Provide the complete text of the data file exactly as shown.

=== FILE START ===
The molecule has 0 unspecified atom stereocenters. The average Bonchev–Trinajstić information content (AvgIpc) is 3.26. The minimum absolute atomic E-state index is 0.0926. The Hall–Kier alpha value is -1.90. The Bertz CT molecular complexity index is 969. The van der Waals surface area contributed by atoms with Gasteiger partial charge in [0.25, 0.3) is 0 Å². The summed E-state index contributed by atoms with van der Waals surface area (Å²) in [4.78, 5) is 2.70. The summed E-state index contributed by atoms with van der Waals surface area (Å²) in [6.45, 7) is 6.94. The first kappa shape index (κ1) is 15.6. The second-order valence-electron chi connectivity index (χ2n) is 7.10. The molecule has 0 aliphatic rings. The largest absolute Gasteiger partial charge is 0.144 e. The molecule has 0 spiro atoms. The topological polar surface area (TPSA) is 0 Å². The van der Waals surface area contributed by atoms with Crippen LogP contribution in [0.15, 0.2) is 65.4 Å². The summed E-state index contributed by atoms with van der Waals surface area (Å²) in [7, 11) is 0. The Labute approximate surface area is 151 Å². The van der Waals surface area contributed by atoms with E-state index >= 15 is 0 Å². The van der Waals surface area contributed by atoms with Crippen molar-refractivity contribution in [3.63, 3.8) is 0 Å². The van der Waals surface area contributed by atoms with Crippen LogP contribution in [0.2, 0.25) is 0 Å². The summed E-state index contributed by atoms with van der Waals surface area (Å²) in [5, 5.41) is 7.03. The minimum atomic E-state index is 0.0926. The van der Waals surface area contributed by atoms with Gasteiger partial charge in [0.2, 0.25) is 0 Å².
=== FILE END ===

The molecule has 0 unspecified atom stereocenters. The average Bonchev–Trinajstić information content (AvgIpc) is 3.26. The minimum absolute atomic E-state index is 0.0926. The Hall–Kier alpha value is -1.90. The Bertz CT molecular complexity index is 969. The van der Waals surface area contributed by atoms with Gasteiger partial charge in [0.25, 0.3) is 0 Å². The summed E-state index contributed by atoms with van der Waals surface area (Å²) in [4.78, 5) is 2.70. The summed E-state index contributed by atoms with van der Waals surface area (Å²) in [6.45, 7) is 6.94. The first kappa shape index (κ1) is 15.6. The second-order valence-electron chi connectivity index (χ2n) is 7.10. The molecule has 0 aliphatic rings. The largest absolute Gasteiger partial charge is 0.144 e. The molecule has 0 spiro atoms. The topological polar surface area (TPSA) is 0 Å². The van der Waals surface area contributed by atoms with Crippen LogP contribution in [0.15, 0.2) is 65.4 Å². The summed E-state index contributed by atoms with van der Waals surface area (Å²) in [7, 11) is 0. The Labute approximate surface area is 151 Å². The van der Waals surface area contributed by atoms with E-state index >= 15 is 0 Å². The van der Waals surface area contributed by atoms with Crippen molar-refractivity contribution in [3.63, 3.8) is 0 Å². The van der Waals surface area contributed by atoms with Crippen LogP contribution in [0.2, 0.25) is 0 Å². The summed E-state index contributed by atoms with van der Waals surface area (Å²) in [5, 5.41) is 7.03. The minimum atomic E-state index is 0.0926. The van der Waals surface area contributed by atoms with Gasteiger partial charge in [0.2, 0.25) is 0 Å².